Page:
I am generally opposed to telling lies, even trivial ones. Partly for this reason, I did not intentionally set out to sell the myth of Santa Claus to my children. When my older daughter was younger, I explained to her that Santa was "just pretend." She nodded knowingly, because this was something she had always known. Only, for her, "just pretend" meant something a little different. There was a "pretend land" where the pretend things actually existed, and sometimes they came to our "real land." So "just pretend" didn't mean "not real," it meant, essentially, "supernatural." She had no problem saying something like, "Santa is just pretend, but he's real."
I suppose that I could have rigorously disabused her of this false notion. But the benefits of her misimpression soon became clear. There was, of course, the behavior modification. She didn't really care about disappointing or annoying me, but the thought of getting on Santa's bad side—the dreaded "naughty list"—could move her to immediate tears. In a pinch, this comes in really handy.
More importantly, this idea of Santa brought her palpable joy. Her fascination with Santa, the North Pole, the Elves, the Workshop, etc., was very endearing, and the visible thrill she got from thinking about getting presents from Santa was just adorable. Eventually she knew that what Santa was purported to be capable of was impossible without magic. So she believed in magic.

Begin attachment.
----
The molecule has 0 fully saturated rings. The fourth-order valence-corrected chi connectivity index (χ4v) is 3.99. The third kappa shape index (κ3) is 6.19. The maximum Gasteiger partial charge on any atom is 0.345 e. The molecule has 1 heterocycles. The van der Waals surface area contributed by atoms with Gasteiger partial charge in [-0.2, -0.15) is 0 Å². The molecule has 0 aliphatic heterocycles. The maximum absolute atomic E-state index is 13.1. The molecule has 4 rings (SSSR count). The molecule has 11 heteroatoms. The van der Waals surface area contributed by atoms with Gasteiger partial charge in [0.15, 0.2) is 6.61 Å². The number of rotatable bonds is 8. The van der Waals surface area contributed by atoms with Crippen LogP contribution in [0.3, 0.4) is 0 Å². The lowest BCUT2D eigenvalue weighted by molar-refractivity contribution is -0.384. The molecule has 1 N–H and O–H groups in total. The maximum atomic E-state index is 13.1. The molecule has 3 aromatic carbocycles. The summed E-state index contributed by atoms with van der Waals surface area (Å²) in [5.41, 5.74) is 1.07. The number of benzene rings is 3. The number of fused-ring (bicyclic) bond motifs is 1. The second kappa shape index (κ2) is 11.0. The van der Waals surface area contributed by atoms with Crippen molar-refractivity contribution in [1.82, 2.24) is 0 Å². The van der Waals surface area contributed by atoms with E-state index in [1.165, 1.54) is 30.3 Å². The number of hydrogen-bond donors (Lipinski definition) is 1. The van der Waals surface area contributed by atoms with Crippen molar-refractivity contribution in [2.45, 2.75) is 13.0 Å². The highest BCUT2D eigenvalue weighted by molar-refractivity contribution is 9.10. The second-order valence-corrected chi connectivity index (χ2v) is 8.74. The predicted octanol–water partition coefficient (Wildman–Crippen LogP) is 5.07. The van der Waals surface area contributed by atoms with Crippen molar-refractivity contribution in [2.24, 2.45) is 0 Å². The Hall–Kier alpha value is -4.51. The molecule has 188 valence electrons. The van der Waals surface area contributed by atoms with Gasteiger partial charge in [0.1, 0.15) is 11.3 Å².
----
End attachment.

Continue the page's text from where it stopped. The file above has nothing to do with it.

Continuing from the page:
It came to seem cruel to disabuse her of this notion. So I let it slide, and her belief has intensified over the years. Big Time.
This might be a big mistake. Maybe when she learns the truth about Santa, and about magic, she'll infer some unflattering truths about me as well—for one, that I'm a liar. I will, it must be said, have some plausible deniability. (I'm a lawyer, after all.) I will be able to say that I told her the truth from the start, and she just misunderstood. But this probably won't convince her.
Just the other day she asked, "You believe in Santa, right daddy?" And I said, "In spirit, yes." (Lawyer'd.) "But Santa is real, " she said. This was not a question. "Well, in spirit." "No, really real," she insisted. Her grasp of the real/pretend distinction is more sophisticated nowadays, and only magic bridges the gap. She was staring at me, somehow looking down her nose from below. So I relented and agreed.
Then this morning I told an outright lie, and it was awesome. We will be in Madison for Christmas, with the grandparents, but we're going to give our presents to the kids tomorrow. Today I just blurted out, "I got an email from Santa, and he said he's going to drop off presents here tonight."
"Really?" Ivy looked like she was going to cry, and I realized my mistake: (1) this was counter-myth; (2) more importantly, she gets a lot more presents at the grandparents than she gets at our house, so she was worried about an inferior haul. (This is a practical magic she believes in.)
"He's still going to Gaga's house, too, he's just dropping some of the presents here tonight."
"Really?" Now she was very serious, sensing one of my little jokes. "No, daddy: really? This is serious. I need to know the truth."
Now Laura chimed in to back me up, which is important because she can be counted on to dispel my little jokes.
Convinced at last, Ivy jumped up and down and began making plans to leave cookies and milk. It really made my day.
Lesson: the more brazen the lie, the better the results. There's going to be a lot more lying to the younger one.
Merry Christmas, Reader(s)™.